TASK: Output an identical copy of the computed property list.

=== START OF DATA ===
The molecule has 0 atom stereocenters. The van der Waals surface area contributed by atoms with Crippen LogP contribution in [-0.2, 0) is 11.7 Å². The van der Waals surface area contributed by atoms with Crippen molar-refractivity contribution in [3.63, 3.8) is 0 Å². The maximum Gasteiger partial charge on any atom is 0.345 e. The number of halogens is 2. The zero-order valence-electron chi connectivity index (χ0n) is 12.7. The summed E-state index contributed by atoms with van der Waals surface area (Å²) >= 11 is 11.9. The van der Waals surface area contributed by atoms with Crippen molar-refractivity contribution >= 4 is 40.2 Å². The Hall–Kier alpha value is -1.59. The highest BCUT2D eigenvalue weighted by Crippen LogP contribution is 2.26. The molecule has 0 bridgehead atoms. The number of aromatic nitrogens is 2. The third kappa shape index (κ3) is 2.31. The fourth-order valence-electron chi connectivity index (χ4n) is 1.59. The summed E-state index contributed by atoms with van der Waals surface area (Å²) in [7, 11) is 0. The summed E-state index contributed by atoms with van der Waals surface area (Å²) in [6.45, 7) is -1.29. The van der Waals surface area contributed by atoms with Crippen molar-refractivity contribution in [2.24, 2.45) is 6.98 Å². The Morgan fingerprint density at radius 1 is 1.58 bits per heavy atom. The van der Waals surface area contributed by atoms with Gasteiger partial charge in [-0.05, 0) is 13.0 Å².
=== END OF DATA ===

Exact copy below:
The molecule has 0 atom stereocenters. The van der Waals surface area contributed by atoms with Crippen LogP contribution in [-0.2, 0) is 11.7 Å². The van der Waals surface area contributed by atoms with Crippen molar-refractivity contribution in [3.63, 3.8) is 0 Å². The maximum Gasteiger partial charge on any atom is 0.345 e. The number of halogens is 2. The zero-order valence-electron chi connectivity index (χ0n) is 12.7. The summed E-state index contributed by atoms with van der Waals surface area (Å²) >= 11 is 11.9. The van der Waals surface area contributed by atoms with Crippen molar-refractivity contribution >= 4 is 40.2 Å². The Hall–Kier alpha value is -1.59. The highest BCUT2D eigenvalue weighted by Crippen LogP contribution is 2.26. The molecule has 0 bridgehead atoms. The number of aromatic nitrogens is 2. The third kappa shape index (κ3) is 2.31. The fourth-order valence-electron chi connectivity index (χ4n) is 1.59. The summed E-state index contributed by atoms with van der Waals surface area (Å²) in [7, 11) is 0. The summed E-state index contributed by atoms with van der Waals surface area (Å²) in [6.45, 7) is -1.29. The van der Waals surface area contributed by atoms with Crippen molar-refractivity contribution in [2.24, 2.45) is 6.98 Å². The Morgan fingerprint density at radius 1 is 1.58 bits per heavy atom. The van der Waals surface area contributed by atoms with Gasteiger partial charge in [-0.05, 0) is 13.0 Å².